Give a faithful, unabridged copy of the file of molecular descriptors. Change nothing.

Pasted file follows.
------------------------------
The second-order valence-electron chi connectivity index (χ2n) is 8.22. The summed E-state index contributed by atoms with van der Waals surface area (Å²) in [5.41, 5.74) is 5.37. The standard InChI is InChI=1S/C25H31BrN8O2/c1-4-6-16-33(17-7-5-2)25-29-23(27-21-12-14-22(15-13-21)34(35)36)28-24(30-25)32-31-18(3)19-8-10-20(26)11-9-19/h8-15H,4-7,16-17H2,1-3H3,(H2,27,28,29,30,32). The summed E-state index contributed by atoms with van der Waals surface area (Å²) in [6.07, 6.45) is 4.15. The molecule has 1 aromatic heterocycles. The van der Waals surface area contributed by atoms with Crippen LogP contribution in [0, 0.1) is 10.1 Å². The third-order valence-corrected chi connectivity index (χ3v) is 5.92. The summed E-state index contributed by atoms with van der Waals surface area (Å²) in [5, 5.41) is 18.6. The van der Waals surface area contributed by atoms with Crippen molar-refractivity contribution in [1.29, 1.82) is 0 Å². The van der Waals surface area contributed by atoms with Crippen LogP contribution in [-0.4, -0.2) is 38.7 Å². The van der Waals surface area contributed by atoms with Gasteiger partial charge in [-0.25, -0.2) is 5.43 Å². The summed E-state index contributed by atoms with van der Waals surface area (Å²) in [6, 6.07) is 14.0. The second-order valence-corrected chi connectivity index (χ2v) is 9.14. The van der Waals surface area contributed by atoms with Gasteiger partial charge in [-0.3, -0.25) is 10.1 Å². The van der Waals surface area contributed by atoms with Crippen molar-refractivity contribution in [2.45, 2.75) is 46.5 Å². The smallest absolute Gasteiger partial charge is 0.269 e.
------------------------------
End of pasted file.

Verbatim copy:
The second-order valence-electron chi connectivity index (χ2n) is 8.22. The summed E-state index contributed by atoms with van der Waals surface area (Å²) in [5.41, 5.74) is 5.37. The standard InChI is InChI=1S/C25H31BrN8O2/c1-4-6-16-33(17-7-5-2)25-29-23(27-21-12-14-22(15-13-21)34(35)36)28-24(30-25)32-31-18(3)19-8-10-20(26)11-9-19/h8-15H,4-7,16-17H2,1-3H3,(H2,27,28,29,30,32). The summed E-state index contributed by atoms with van der Waals surface area (Å²) in [6.07, 6.45) is 4.15. The molecule has 1 aromatic heterocycles. The van der Waals surface area contributed by atoms with Crippen LogP contribution in [0, 0.1) is 10.1 Å². The third-order valence-corrected chi connectivity index (χ3v) is 5.92. The summed E-state index contributed by atoms with van der Waals surface area (Å²) in [5, 5.41) is 18.6. The van der Waals surface area contributed by atoms with Crippen molar-refractivity contribution in [1.29, 1.82) is 0 Å². The van der Waals surface area contributed by atoms with Crippen LogP contribution in [-0.4, -0.2) is 38.7 Å². The van der Waals surface area contributed by atoms with Gasteiger partial charge in [-0.25, -0.2) is 5.43 Å². The summed E-state index contributed by atoms with van der Waals surface area (Å²) in [6, 6.07) is 14.0. The second-order valence-corrected chi connectivity index (χ2v) is 9.14. The van der Waals surface area contributed by atoms with Gasteiger partial charge in [-0.3, -0.25) is 10.1 Å². The van der Waals surface area contributed by atoms with Crippen molar-refractivity contribution in [2.45, 2.75) is 46.5 Å². The smallest absolute Gasteiger partial charge is 0.269 e.